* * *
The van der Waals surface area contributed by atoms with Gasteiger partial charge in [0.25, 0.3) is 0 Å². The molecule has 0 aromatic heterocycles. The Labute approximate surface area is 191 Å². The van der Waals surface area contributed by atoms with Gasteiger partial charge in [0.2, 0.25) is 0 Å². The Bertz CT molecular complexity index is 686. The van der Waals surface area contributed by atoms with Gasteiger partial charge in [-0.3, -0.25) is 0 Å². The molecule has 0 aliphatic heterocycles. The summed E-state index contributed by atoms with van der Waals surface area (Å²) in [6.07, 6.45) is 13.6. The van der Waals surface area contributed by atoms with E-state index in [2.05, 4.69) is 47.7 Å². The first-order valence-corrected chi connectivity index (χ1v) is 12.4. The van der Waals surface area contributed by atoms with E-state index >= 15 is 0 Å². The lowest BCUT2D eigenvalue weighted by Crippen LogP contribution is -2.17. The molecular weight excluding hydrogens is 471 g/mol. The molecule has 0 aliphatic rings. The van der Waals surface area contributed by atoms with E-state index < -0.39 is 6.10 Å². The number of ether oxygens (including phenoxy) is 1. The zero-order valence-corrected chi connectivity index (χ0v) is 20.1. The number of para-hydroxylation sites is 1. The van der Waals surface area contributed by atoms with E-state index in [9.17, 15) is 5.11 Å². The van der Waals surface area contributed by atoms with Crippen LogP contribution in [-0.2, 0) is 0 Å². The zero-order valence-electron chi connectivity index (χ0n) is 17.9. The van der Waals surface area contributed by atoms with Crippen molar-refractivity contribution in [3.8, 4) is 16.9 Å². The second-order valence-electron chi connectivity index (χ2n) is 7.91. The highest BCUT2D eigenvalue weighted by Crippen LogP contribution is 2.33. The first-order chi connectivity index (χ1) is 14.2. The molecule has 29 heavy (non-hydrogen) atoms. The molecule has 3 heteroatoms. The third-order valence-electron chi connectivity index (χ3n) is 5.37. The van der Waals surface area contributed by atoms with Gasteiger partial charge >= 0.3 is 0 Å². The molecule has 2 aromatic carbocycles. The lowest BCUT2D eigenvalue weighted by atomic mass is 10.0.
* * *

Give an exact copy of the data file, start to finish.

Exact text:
The van der Waals surface area contributed by atoms with Gasteiger partial charge in [0.25, 0.3) is 0 Å². The molecule has 0 aromatic heterocycles. The Labute approximate surface area is 191 Å². The van der Waals surface area contributed by atoms with Gasteiger partial charge in [0.2, 0.25) is 0 Å². The Bertz CT molecular complexity index is 686. The van der Waals surface area contributed by atoms with Gasteiger partial charge in [-0.3, -0.25) is 0 Å². The molecule has 0 aliphatic heterocycles. The summed E-state index contributed by atoms with van der Waals surface area (Å²) in [6.07, 6.45) is 13.6. The van der Waals surface area contributed by atoms with E-state index in [2.05, 4.69) is 47.7 Å². The first-order valence-corrected chi connectivity index (χ1v) is 12.4. The van der Waals surface area contributed by atoms with E-state index >= 15 is 0 Å². The lowest BCUT2D eigenvalue weighted by Crippen LogP contribution is -2.17. The molecular weight excluding hydrogens is 471 g/mol. The molecule has 0 aliphatic rings. The van der Waals surface area contributed by atoms with E-state index < -0.39 is 6.10 Å². The number of ether oxygens (including phenoxy) is 1. The zero-order valence-corrected chi connectivity index (χ0v) is 20.1. The number of para-hydroxylation sites is 1. The van der Waals surface area contributed by atoms with E-state index in [9.17, 15) is 5.11 Å². The van der Waals surface area contributed by atoms with Crippen LogP contribution in [-0.2, 0) is 0 Å². The zero-order valence-electron chi connectivity index (χ0n) is 17.9. The van der Waals surface area contributed by atoms with Crippen molar-refractivity contribution in [3.8, 4) is 16.9 Å². The second-order valence-electron chi connectivity index (χ2n) is 7.91. The highest BCUT2D eigenvalue weighted by Crippen LogP contribution is 2.33. The first-order chi connectivity index (χ1) is 14.2. The molecule has 29 heavy (non-hydrogen) atoms. The molecule has 3 heteroatoms. The third-order valence-electron chi connectivity index (χ3n) is 5.37. The van der Waals surface area contributed by atoms with Gasteiger partial charge >= 0.3 is 0 Å². The molecule has 2 aromatic carbocycles. The lowest BCUT2D eigenvalue weighted by atomic mass is 10.0.